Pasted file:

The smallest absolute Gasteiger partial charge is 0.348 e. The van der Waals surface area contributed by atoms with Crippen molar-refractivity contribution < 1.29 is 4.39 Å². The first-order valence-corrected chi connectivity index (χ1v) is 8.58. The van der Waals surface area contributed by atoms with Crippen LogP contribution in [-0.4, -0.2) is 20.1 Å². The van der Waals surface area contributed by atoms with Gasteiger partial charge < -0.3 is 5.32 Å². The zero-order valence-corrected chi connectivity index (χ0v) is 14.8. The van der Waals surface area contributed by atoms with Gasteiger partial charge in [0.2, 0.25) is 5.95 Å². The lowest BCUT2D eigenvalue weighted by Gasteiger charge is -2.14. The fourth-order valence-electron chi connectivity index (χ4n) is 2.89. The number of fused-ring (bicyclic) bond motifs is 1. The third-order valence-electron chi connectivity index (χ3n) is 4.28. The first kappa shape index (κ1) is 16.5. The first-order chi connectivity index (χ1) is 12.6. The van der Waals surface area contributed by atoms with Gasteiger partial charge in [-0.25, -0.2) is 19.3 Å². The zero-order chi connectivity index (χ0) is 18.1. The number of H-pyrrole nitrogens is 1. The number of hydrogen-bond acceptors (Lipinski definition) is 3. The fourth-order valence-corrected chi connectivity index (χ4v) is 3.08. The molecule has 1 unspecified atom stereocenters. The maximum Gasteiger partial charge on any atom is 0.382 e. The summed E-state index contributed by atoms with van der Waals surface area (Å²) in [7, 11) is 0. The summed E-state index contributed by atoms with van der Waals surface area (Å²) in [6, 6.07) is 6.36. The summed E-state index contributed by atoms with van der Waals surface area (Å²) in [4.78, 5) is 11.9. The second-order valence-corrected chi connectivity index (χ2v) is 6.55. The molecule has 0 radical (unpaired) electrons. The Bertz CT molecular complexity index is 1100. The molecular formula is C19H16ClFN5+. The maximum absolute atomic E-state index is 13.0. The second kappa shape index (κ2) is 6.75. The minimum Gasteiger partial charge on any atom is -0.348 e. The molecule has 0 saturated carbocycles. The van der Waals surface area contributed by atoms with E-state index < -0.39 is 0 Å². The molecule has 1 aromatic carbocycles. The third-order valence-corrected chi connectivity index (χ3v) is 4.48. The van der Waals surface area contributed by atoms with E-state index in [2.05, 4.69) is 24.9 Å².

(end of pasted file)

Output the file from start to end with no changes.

The smallest absolute Gasteiger partial charge is 0.348 e. The van der Waals surface area contributed by atoms with Crippen molar-refractivity contribution < 1.29 is 4.39 Å². The first-order valence-corrected chi connectivity index (χ1v) is 8.58. The van der Waals surface area contributed by atoms with Crippen LogP contribution in [-0.4, -0.2) is 20.1 Å². The van der Waals surface area contributed by atoms with Gasteiger partial charge < -0.3 is 5.32 Å². The zero-order valence-corrected chi connectivity index (χ0v) is 14.8. The van der Waals surface area contributed by atoms with Gasteiger partial charge in [0.2, 0.25) is 5.95 Å². The lowest BCUT2D eigenvalue weighted by Gasteiger charge is -2.14. The fourth-order valence-electron chi connectivity index (χ4n) is 2.89. The number of fused-ring (bicyclic) bond motifs is 1. The third-order valence-electron chi connectivity index (χ3n) is 4.28. The first kappa shape index (κ1) is 16.5. The first-order chi connectivity index (χ1) is 12.6. The van der Waals surface area contributed by atoms with Gasteiger partial charge in [-0.25, -0.2) is 19.3 Å². The zero-order chi connectivity index (χ0) is 18.1. The number of H-pyrrole nitrogens is 1. The number of hydrogen-bond acceptors (Lipinski definition) is 3. The fourth-order valence-corrected chi connectivity index (χ4v) is 3.08. The molecule has 1 unspecified atom stereocenters. The maximum Gasteiger partial charge on any atom is 0.382 e. The summed E-state index contributed by atoms with van der Waals surface area (Å²) in [7, 11) is 0. The summed E-state index contributed by atoms with van der Waals surface area (Å²) in [6, 6.07) is 6.36. The summed E-state index contributed by atoms with van der Waals surface area (Å²) in [4.78, 5) is 11.9. The second-order valence-corrected chi connectivity index (χ2v) is 6.55. The molecule has 0 radical (unpaired) electrons. The Bertz CT molecular complexity index is 1100. The molecular formula is C19H16ClFN5+. The maximum absolute atomic E-state index is 13.0. The second kappa shape index (κ2) is 6.75. The minimum Gasteiger partial charge on any atom is -0.348 e. The molecule has 0 saturated carbocycles. The van der Waals surface area contributed by atoms with E-state index < -0.39 is 0 Å². The molecule has 1 aromatic carbocycles. The third-order valence-corrected chi connectivity index (χ3v) is 4.48. The van der Waals surface area contributed by atoms with E-state index in [2.05, 4.69) is 24.9 Å².